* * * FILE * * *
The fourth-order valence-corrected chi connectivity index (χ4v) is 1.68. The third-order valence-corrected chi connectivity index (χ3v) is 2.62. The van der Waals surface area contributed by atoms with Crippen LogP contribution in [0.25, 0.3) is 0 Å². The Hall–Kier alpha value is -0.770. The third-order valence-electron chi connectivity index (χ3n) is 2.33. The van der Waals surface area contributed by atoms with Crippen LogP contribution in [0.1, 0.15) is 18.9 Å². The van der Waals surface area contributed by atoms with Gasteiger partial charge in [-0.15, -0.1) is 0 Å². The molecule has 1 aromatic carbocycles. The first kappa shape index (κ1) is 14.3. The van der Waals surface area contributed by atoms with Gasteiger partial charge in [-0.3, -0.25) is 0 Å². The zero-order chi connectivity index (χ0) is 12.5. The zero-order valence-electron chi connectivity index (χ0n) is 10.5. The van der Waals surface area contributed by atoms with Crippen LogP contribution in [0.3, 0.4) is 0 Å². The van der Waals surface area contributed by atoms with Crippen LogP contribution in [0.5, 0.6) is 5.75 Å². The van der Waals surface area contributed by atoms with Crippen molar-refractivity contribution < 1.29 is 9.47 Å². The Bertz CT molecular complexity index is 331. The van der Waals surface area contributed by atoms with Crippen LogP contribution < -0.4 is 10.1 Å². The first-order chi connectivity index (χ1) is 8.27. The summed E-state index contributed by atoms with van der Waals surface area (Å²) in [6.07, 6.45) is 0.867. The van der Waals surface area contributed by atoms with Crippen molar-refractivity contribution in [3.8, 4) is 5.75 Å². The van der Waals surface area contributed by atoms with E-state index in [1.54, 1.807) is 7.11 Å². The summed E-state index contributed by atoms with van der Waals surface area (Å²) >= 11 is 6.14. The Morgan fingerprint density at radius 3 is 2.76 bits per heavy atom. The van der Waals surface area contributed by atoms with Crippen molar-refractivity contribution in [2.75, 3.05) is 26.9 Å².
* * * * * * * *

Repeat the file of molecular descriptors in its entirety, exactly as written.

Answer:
The fourth-order valence-corrected chi connectivity index (χ4v) is 1.68. The third-order valence-corrected chi connectivity index (χ3v) is 2.62. The van der Waals surface area contributed by atoms with Crippen LogP contribution in [0.25, 0.3) is 0 Å². The Hall–Kier alpha value is -0.770. The third-order valence-electron chi connectivity index (χ3n) is 2.33. The van der Waals surface area contributed by atoms with Crippen LogP contribution in [0.1, 0.15) is 18.9 Å². The van der Waals surface area contributed by atoms with Gasteiger partial charge in [-0.15, -0.1) is 0 Å². The molecule has 1 aromatic carbocycles. The first kappa shape index (κ1) is 14.3. The van der Waals surface area contributed by atoms with Gasteiger partial charge in [-0.3, -0.25) is 0 Å². The zero-order chi connectivity index (χ0) is 12.5. The zero-order valence-electron chi connectivity index (χ0n) is 10.5. The van der Waals surface area contributed by atoms with Crippen LogP contribution in [0.3, 0.4) is 0 Å². The van der Waals surface area contributed by atoms with Crippen LogP contribution in [0.5, 0.6) is 5.75 Å². The van der Waals surface area contributed by atoms with Crippen molar-refractivity contribution < 1.29 is 9.47 Å². The Bertz CT molecular complexity index is 331. The van der Waals surface area contributed by atoms with Crippen LogP contribution < -0.4 is 10.1 Å². The first-order chi connectivity index (χ1) is 8.27. The summed E-state index contributed by atoms with van der Waals surface area (Å²) in [6.07, 6.45) is 0.867. The van der Waals surface area contributed by atoms with Crippen molar-refractivity contribution in [3.8, 4) is 5.75 Å². The van der Waals surface area contributed by atoms with E-state index in [1.54, 1.807) is 7.11 Å². The summed E-state index contributed by atoms with van der Waals surface area (Å²) >= 11 is 6.14. The Morgan fingerprint density at radius 3 is 2.76 bits per heavy atom. The van der Waals surface area contributed by atoms with Crippen molar-refractivity contribution in [2.75, 3.05) is 26.9 Å².